Does the music industry have a lesson to teach manufacturing?
Stephan Thomas says yes, and the lesson is partly a cautionary tale. The music industry lost more than half its value after the onset of free digital sharing of music around 2000. Only when the industry found platforms for sharing data but also keeping that data secure (Spotify, for example) did its sales begin to grow again. Mr. Thomas is co-founder of a company, Identify3D, that aims to bring the same kind of data security to manufacturing.
The music analogy goes only so far, he says, because the peril in manufacturing is significantly greater. If a stolen music file is misused, only the listening experience will suffer. However, if a stolen part file is manufactured in ways that the originator of that file did not intend, it will result in not only lost revenue, but also counterfeit parts of lower quality potentially finding their way into the supply chain.
For critical parts, the way that buyers for those parts generally guard against this danger today is through tightly controlled relationships with suppliers. That is, suppliers are vetted and frequently certified by the OEM buyer. This effort is costly, and that cost finds its way into the final product. Identify3D offers what it expects manufacturing buyers will see as a cheaper alternative: digital rights management that restricts not only the access to a CAD file, but also the manufacturing choices that can be associated with it.
“Our vision is to be like PDF for manufacturing,” Mr. Thomas says, “essentially an easily usable standard available everywhere manufacturing is done.” Formerly with Ernst & Young, Mr. Thomas’s experience is in manufacturing supply chains. The company’s other co-founder, Joe Inkenbrandt, has a background in security and cryptography.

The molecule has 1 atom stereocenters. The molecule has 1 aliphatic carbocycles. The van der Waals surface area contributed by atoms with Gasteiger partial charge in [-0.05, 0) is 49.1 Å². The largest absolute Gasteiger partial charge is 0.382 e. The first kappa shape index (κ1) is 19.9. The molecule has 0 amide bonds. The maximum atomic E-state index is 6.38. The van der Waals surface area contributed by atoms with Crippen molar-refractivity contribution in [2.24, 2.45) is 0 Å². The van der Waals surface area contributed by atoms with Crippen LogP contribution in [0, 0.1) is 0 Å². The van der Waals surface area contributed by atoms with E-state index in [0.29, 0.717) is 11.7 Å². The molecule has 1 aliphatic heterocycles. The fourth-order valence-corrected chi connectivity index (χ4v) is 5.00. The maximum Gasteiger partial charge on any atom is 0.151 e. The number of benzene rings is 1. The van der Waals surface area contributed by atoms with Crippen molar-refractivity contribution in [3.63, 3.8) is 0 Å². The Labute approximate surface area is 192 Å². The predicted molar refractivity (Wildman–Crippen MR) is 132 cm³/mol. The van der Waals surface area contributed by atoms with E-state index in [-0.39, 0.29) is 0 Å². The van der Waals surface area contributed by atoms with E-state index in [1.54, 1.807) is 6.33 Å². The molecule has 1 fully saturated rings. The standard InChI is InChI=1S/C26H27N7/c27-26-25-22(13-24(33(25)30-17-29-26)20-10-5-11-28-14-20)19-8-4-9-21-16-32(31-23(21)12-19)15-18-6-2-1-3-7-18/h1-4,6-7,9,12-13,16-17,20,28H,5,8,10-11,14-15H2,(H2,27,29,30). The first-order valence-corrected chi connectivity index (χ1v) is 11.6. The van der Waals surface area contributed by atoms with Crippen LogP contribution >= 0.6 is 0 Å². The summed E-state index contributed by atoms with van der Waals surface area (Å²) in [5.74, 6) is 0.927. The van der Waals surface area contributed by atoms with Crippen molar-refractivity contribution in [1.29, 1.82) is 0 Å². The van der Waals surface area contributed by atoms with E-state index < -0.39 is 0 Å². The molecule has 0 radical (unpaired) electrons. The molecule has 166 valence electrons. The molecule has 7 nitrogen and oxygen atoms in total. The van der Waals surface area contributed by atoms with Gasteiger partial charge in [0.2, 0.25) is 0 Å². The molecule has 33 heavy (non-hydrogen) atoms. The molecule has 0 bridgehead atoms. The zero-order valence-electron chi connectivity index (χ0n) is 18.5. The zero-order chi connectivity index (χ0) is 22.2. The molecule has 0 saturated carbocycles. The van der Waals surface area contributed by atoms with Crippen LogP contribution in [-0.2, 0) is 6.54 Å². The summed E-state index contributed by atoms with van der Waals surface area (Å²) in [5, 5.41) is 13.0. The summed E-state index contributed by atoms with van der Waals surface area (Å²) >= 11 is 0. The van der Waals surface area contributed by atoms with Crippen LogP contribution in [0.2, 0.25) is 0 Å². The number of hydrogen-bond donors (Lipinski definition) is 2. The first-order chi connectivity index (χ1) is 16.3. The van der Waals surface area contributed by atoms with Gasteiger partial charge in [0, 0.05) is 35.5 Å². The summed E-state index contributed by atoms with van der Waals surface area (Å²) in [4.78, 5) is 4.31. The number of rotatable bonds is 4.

Like a PDF file, a CAD file that is protected using Identify3D would be opened—and could only be opened—using a software utility at the receiving end. In a machine shop, this software could run on the machine’s CNC or (for older machines) on a PC networked to the control. The utility can protect access, but it also does more than that. It enables the file’s originator to place manufacturing-related restrictions on the model. The number of parts the file can be used to produce can be limited. Restrictions can also control the type of machine used to make the part and the parameters at which machining passes are run. That is, details a sensitive OEM might control through on-site certification can now be controlled remotely through software. In this sense, the system empowers the OEM.
But in another sense, the system also empowers manufacturing suppliers, Mr. Thomas says. Being personally engaged with the OEM and being successfully admitted to an OEM’s certified supplier list no longer have to be requirements for carrying out a given company’s work. With both the part and its process protected, it is easier for OEMs to give work to suppliers that are strangers to them.
Siemens recently announced its partnership with Identify3D, in which it will integrate the digital rights management system into its Sinumerik CNCs and into its Product Lifecycle Management (PLM) software. Also listed as partners by Identify3D are additive manufacturing companies including EOS, Materialise and Renishaw. Additive manufacturing is a particularly important area for file security, Mr. Thomas says. In additive, there are more parameters directly available at the machine control, and therefore, more parameters that can be defined and controlled at a distance. In addition, an effective additive manufacturing process for a given part is frequently the result of considerable trial and error, and some of the manufacturing process considerations discovered as a result (such as part orientation and support structure design) are directly apparent in the model. Therefore, in additive, the part file to be protected includes not just design details, but also intellectual property related to manufacturing that has to be guarded as well.
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